Backstage With Mike Portnoy
The former Dream Theater drummer on starting all over again with his new band, Adrenaline Mob
In September 2010, Mike Portnoy made the shocking decision to leave Dream Theater, a band he had co-founded 25 years earlier. The press was rife with speculation as to the cause of the split. While answers and clarifications have trickled out over the last two years, one thing has become clear – both sides are carrying on with vigour. Dream Theater embarked on a massive world tour in support of their new album and Portnoy took the opportunity to start four new bands, while continuing to serve as drummer-in-chief for all of former Spock’s Beard frontman Neal Morse’s prog-rock projects. As Dream Theater’s tour cycle winds down, Portnoy’s hectic schedule shows no signs of abating. I managed to pin down the hardest working drummer in rock in London before his show with Adrenaline Mob, his new straight-up hard rock band fronted by Symphony X’s Russell Allen.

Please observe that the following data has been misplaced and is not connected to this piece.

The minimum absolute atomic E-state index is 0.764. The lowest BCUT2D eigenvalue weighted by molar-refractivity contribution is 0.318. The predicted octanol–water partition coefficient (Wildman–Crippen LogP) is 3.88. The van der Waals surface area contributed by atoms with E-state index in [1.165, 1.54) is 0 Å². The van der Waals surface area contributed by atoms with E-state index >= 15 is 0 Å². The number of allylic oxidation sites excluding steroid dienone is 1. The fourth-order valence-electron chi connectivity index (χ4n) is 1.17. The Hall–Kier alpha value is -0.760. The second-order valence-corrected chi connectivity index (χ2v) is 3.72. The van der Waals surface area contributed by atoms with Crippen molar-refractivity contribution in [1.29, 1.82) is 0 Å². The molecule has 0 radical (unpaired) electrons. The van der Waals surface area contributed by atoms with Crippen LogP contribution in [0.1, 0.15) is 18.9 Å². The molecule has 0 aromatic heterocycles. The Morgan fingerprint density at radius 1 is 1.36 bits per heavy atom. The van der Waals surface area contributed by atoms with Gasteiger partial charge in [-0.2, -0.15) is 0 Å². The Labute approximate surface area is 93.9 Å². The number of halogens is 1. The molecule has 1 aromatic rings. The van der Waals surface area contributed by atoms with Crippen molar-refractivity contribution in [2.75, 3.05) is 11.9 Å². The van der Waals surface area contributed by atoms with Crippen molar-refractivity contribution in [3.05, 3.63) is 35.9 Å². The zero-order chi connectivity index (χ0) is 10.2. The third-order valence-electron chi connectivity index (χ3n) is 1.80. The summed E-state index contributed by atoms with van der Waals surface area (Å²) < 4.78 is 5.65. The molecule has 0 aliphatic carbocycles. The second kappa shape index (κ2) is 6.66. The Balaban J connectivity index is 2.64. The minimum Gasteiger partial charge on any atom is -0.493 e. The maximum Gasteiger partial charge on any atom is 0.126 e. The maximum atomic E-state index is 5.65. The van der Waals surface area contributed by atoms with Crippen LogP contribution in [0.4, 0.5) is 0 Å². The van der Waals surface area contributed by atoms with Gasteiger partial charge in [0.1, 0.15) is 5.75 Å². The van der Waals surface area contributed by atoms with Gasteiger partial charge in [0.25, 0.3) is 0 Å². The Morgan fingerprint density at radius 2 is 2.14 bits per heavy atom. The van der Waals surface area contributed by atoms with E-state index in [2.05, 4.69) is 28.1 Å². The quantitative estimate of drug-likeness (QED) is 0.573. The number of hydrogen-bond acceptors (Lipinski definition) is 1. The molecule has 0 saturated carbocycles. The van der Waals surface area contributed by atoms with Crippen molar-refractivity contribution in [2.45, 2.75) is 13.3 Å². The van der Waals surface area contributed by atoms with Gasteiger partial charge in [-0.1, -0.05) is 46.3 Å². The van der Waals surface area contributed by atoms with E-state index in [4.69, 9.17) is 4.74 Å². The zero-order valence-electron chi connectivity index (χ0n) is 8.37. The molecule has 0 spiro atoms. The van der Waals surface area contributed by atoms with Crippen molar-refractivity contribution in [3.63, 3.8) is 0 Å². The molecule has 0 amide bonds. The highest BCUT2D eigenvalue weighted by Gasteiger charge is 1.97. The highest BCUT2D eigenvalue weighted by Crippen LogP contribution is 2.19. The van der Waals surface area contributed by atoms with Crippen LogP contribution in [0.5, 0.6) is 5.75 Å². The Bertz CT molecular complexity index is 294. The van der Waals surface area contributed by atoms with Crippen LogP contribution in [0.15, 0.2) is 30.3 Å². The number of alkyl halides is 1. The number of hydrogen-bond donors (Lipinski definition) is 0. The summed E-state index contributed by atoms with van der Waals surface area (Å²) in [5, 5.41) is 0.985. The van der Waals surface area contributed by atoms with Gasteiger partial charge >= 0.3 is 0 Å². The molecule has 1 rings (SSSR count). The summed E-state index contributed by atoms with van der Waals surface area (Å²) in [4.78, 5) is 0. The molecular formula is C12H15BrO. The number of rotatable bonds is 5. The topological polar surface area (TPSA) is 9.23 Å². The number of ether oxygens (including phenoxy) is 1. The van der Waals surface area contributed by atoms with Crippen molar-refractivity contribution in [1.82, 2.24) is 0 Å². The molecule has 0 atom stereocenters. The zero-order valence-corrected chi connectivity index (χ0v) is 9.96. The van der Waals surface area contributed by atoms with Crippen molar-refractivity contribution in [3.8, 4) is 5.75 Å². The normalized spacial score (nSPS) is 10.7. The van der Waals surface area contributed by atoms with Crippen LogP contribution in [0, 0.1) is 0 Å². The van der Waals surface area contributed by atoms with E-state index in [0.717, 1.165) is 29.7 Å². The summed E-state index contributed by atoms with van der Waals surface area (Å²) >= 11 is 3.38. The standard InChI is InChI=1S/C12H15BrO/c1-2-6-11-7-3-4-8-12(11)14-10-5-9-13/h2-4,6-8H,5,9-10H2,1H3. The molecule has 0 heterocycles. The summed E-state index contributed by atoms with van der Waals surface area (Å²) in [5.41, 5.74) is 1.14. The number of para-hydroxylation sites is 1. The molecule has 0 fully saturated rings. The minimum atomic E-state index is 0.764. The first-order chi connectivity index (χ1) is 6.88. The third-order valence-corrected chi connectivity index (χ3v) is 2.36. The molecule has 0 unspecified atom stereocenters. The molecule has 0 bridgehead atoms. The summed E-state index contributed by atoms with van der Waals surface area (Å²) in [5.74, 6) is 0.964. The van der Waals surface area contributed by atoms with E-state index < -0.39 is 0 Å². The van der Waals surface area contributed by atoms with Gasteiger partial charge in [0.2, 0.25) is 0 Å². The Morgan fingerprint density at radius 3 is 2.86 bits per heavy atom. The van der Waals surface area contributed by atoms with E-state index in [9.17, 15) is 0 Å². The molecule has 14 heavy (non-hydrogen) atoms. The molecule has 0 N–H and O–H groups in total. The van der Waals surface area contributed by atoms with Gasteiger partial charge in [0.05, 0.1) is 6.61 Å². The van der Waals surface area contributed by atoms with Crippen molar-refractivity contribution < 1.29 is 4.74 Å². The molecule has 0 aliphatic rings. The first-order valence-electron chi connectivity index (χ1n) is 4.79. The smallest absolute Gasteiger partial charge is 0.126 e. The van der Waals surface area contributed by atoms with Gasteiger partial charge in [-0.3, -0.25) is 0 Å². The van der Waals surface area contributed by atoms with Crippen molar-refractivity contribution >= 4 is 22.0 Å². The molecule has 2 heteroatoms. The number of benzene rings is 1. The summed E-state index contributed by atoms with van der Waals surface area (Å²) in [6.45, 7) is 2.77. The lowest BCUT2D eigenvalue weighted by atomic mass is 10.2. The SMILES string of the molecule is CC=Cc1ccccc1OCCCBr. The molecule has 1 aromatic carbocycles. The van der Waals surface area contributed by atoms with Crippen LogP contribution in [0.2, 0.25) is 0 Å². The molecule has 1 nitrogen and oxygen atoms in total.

What has the experience of starting a full time band from scratch for the first time in over 25 years been like?
It’s interesting, because Adrenaline Mob is the first thing I’ve had to start up from scratch [since Dream Theater]. I’ve done a lot of other projects with Transatlantic, Liquid Tension Experiment and OSI, but in all those cases, I could count on the Dream Theater audience, or my audience to be on board. Adrenaline Mob is a completely different genre where we do have to start from scratch, except for maybe a handful of people who are behind it because of my name or Russell [Allen]’s name. It’s exciting and also scary. There are a lot of growing pains, a lot of adjustments, especially for me and John [Moyer]. He had a lot of success and comfort with Disturbed as I did with Dream Theater. Going back to playing clubs and sharing a bus with the crew is something John and I haven’t done is a while. But it’s for the love of this band and this music. We believe in it. The songs are strong, the chemistry is great, and when you see the show, you’ll get it. People who are undecided about the band from the album leave the show getting it and having a great time. The music is not prog, it’s not the most complex, but I feel like I am in one of the strongest bands in the world, of any genre. Russell Allen is monster. Mike Orlando is a total guitar hero. John Moyer is one of the most badass guys up there. I feel like I’m part of an exciting new explosion.